“Personal values are the measuring sticks by which we determine what is a successful and meaningful life”.

Values represent our beliefs, ethics and worldviews; and help to shape our decisions, priorities and guide us to live our life in the most authentic way.

 

If I think of my personal values for my family they include honesty, respect, teamwork (having each other’s back, supporting each other) and acceptance (you are loved however you turn up, without the need for change).  As you can gather I am not very articulate but I do know what beliefs/values drives me to parent a certain way.  There isn’t a bible for values, a set of right or wrong values, simply work out what beliefs/moral codes feel important to you.

What are your values?

What is really important to you? How do you wish to live your life, to show up for others? Or what parts of your life bring you joy and satisfaction.

 

Discussing values is often not part of our everyday conversations so if you struggle to articulate your values you might find the following list helpful: Dare to Lead. 

Alternatively create your own list of principles/standards that are important to you..

 

Consider:

 

1) Why are these values important to you?
2) How do your values relate to your food and lifestyle choices, your eating, your body etc?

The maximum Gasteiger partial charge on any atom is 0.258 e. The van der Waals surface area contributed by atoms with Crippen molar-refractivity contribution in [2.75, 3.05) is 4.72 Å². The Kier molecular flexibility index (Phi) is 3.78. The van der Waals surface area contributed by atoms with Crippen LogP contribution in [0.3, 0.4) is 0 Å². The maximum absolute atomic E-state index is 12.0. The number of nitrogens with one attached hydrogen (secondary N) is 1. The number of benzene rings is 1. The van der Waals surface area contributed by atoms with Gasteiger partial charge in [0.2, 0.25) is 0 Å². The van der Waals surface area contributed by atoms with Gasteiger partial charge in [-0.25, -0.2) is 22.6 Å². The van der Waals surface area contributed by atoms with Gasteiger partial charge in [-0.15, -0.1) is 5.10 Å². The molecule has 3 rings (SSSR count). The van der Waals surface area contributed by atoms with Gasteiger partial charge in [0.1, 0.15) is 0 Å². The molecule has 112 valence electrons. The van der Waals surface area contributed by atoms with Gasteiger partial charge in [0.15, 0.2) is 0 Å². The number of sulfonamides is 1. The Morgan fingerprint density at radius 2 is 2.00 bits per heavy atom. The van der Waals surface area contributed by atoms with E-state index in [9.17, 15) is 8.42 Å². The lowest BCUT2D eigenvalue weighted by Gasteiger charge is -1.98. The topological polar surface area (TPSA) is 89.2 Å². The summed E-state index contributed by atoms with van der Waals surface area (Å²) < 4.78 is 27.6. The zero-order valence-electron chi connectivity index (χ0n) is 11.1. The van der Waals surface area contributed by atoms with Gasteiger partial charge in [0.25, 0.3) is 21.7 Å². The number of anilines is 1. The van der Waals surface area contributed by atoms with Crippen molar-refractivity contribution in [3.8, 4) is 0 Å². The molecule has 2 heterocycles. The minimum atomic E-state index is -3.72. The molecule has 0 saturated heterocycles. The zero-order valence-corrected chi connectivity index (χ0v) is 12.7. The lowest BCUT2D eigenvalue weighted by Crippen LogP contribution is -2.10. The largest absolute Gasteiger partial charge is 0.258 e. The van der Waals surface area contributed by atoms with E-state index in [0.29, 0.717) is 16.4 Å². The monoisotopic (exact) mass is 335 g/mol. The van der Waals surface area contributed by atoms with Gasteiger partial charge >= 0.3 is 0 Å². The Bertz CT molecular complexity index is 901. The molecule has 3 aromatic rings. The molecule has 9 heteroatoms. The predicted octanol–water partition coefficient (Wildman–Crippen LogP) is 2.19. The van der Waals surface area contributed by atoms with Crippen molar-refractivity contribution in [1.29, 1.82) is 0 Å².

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How does dieting/your eating habits support (or go against) your values?

 

Consider:

1) What and how do your actions or behaviours around food and your body align with your values; and are there some behaviours that might not be in line with your values and if so, how?

 

2) How does diet culture, your relationship with food, your body fit into your values? For example do food rules keep you from disengaging with loved ones, keep you from being flexible to enjoy experiences that are really important to you? When at work do you struggling with tiredness so do not perform as you would like to because you are always missing meals; or feel you are not always focused because you are distracted by thoughts around food, weight etc.

 

3) If optimal health is a value of yours, ask yourself what would health look like for you if looks/body size was not involved?

 

Dieting thoughts will likely continue to come up whilst you work on moving away from dieting culture and this is absolutely normal. The benefit of now knowing your values means you can simply check in with yourself and ask if the dieting thoughts are helpful and are they in support of your values/beliefs.

 

If you would like to learn more about Intuitive Eating and the first steps to changing your behaviour around food take a look at a previous blog I wrote last year

Finally

 

When working with clients I regularly talk about Diet Dierdre.. she’s nice and friendly, means well….. BUT staunchly stuck in diet culture with strong values and beliefs that she likes to shout about regularly during consultations whilst clients work through intuitive eating. If Diet Deirdre gets too much airtime and is pulling clients back into diet culture, creating space for clients to reflect back on their values can help them re-establish where and how they want to move forward.

 


If you have a Diet Deidre and would like to learn how to quieten her down and/or would like support in working on your relationship with food and your body get in touch here for a free discovery call.